I love films about the great outdoors, because as a poor student who lives in a city, I rarely ever get the chance to enjoy it myself. Instead though, I can live vicariously through these films, and thankfully, Netflix has quite the selection of movies that let me explore and discover new and exotic places. That said, considering the movies we have lined up for you this week, the great outdoors doesn't seem like that much of a nice place.

From wacky teen comedies to real world tales of military strikes gone wrong, we've got everything you could possibly want this week on The 405. Some of the country managed to let in a bit of sun recently as a break in this seemingly perpetual winter, so give these films a go to see what kind of vistas you've got to look forward to in the coming months. Here's hoping there's a lot less murder involved though. I've heard that can spoil a summer.


Django Unchained (2013)

"Kill white people and get paid for it? What's not to like"

It's starting to become a thing to feature a western every week on this list, but with a theme called "the great outdoors" how could we not? Perfectly capturing the pre-industrial American South in all of its problematic glory, the blood-soaked Django Unchained is one of director Quentin Tarantino's greatest movies. Unashamedly enjoyable, the film is indulgent in every possible way. However, because Tarantino has such fun with the concept, and because everyone involved - including big hitters like Jamie Foxx, Christopher Waltz and Leonardo DiCaprio in an off-type villainous turn - throws themselves entirely into their performances, the film never becomes a slog. You might have already seen it, but if you haven't, then Django Unchained will provide you with one of the most thoroughly entertaining viewing experiences this weekend.


Wet Hot American Summer (2001)

"If you wanna smear mud on your ass, smear mud on your ass - just be honest about it."

The recently revived cult classic Wet Hot American Summer can be viewed in its entirety on Netflix, with its recent prequel series also available to jump into as soon as you've finished with the original film. Chronicling the final day of an all-American summer camp, the movie blends Airplane style humour with American Pie gross-out gags, and it makes for one of the funniest comedies you could find on the streaming service. It's a bit hit-and-miss when it comes to the jokes, but the film throws so many at you at such a frequency that you won't register a dull joke as you'll already be laughing at the next one. It's very much of its time, but in an age of samey teen movies, Wet Hot American Summer's classic comedy stylings make for a welcomed breath of fresh air.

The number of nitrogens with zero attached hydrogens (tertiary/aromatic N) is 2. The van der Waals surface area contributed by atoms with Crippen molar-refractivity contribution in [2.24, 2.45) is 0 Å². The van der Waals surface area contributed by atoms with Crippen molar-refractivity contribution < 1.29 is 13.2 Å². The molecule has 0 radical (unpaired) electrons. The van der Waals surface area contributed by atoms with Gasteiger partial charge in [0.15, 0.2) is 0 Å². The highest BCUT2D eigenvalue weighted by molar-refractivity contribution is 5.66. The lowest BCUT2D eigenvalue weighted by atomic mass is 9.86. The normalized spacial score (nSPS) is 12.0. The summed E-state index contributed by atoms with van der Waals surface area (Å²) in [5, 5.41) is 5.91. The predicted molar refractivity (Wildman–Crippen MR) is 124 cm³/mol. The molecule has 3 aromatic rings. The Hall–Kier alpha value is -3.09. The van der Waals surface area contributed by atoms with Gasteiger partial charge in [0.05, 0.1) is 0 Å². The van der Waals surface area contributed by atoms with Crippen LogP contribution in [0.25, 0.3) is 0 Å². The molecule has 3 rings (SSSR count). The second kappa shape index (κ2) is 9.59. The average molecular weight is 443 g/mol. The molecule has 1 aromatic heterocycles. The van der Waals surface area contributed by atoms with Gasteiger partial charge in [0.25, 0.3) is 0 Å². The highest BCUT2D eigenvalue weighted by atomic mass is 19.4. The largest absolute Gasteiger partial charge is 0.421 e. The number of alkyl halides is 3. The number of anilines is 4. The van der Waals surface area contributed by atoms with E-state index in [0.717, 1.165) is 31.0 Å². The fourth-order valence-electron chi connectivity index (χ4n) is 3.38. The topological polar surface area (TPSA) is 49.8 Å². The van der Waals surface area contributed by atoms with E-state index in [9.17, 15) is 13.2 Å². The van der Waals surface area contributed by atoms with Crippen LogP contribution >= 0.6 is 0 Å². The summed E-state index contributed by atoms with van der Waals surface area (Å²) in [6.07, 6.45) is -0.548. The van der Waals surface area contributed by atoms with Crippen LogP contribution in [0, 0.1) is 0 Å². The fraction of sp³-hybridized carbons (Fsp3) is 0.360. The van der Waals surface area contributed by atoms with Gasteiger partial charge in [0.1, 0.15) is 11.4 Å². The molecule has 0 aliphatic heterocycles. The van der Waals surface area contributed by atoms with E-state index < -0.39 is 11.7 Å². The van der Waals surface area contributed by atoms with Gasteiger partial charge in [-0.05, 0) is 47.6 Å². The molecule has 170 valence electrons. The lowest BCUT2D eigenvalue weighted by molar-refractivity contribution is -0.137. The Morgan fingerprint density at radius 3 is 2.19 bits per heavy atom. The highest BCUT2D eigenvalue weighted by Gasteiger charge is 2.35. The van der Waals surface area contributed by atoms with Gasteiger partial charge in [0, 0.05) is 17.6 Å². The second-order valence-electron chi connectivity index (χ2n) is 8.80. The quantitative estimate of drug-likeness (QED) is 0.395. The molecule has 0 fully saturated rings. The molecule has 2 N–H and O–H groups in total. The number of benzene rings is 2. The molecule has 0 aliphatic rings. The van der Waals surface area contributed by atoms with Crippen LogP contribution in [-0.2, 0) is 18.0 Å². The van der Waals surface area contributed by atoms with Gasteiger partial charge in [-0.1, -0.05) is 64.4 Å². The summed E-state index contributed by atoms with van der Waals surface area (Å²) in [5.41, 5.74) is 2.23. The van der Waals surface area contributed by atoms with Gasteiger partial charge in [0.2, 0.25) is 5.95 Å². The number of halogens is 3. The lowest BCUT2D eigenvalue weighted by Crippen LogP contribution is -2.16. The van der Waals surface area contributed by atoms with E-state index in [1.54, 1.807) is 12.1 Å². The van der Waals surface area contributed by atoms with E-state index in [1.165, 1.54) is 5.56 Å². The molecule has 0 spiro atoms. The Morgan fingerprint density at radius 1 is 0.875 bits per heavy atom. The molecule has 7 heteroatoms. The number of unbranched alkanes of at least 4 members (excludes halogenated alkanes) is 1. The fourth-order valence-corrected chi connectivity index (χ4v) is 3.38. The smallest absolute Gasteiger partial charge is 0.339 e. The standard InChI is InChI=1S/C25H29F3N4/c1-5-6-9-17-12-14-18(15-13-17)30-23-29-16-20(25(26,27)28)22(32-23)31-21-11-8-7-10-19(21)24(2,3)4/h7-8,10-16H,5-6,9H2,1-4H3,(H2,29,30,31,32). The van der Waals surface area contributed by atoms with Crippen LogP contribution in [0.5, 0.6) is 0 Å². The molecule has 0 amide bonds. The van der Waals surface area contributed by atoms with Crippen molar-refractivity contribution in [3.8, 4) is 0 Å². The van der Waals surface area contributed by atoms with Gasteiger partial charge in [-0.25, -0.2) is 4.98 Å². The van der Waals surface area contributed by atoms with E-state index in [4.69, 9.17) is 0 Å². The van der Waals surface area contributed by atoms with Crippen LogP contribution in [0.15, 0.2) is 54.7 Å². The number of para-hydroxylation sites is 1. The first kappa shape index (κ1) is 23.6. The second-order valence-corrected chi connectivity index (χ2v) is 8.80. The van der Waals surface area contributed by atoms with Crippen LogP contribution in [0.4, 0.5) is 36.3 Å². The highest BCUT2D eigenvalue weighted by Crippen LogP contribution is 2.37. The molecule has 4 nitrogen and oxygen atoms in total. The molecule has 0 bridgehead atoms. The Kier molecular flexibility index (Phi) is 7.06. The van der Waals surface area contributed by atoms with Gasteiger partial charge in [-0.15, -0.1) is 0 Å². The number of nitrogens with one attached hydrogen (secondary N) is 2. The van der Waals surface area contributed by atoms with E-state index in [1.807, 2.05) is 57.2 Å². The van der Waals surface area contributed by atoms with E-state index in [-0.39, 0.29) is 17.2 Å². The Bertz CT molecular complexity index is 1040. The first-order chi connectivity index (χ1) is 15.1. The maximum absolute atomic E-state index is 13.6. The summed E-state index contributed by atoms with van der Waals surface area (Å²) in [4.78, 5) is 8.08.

Into the Wild (2007)

"Happiness only real when shared."

Into The Wild is the kind of rich family fantasy only a director lacking in as much self-awareness as Sean Penn could make. As one seemingly well-off upper middle-class high school graduate becomes frustrated with his commodity-driven life, he decides to give up his fortune and go it alone, living off the land in the wilderness of America. Based on a true story, Penn's Into The Wild chronicles this real life tale of self-discovery. Part survival film and part indie drama, the movie's sense of scale and grit can't be faulted, even if the underlying message comes from a clear position of privilege I doubt much of the audience would be able to relate to.


Lone Survivor (2013)

"Moderation is for cowards."

I'm always a bit weirded out when it comes to movies based around real American military action. Bu while there's no way these films can't ever escape giving a sort of propaganda message, it doesn't mean that they can't be enjoyable in their own right. Mark Wahlberg gives a surprisingly nuanced performance as the real life Marcus Luttrell, a soldier who walks his team straight into an enemy ambush. As the remaining members try to salvage what's left of the mission and escape enemy territory alive, Lone Survivor succeeds in bringing this gripping drama to life. More than just your average action film, the movie packs a punch that few others are capable of achieving - even if its propaganda leanings are often too on the nose to soften the blow.


Apocalypto (2006)

"I will peel his skin and have him watch me wear it."

One of the few films directed by Mel Gibson, Apocalytpo was a surprising hidden gem upon its first release in 2006. The tale of two tribes in a prehistoric civilisation, the movie's attention to detail and world-building makes it one of the most immersive modern tribal flicks that you could watch on Netflix. Deciding to make every character speak in their native language was a bold move, as it means that the entire film is translated through subtitles, but it really sells the tactility of the environment, and ultimately only makes the stakes more affecting the longer the movie goes on. It's fast paced, brutal, and often times gut-wrenching, yet it spins such a unique tale that it demands to be seen on the biggest screen possible.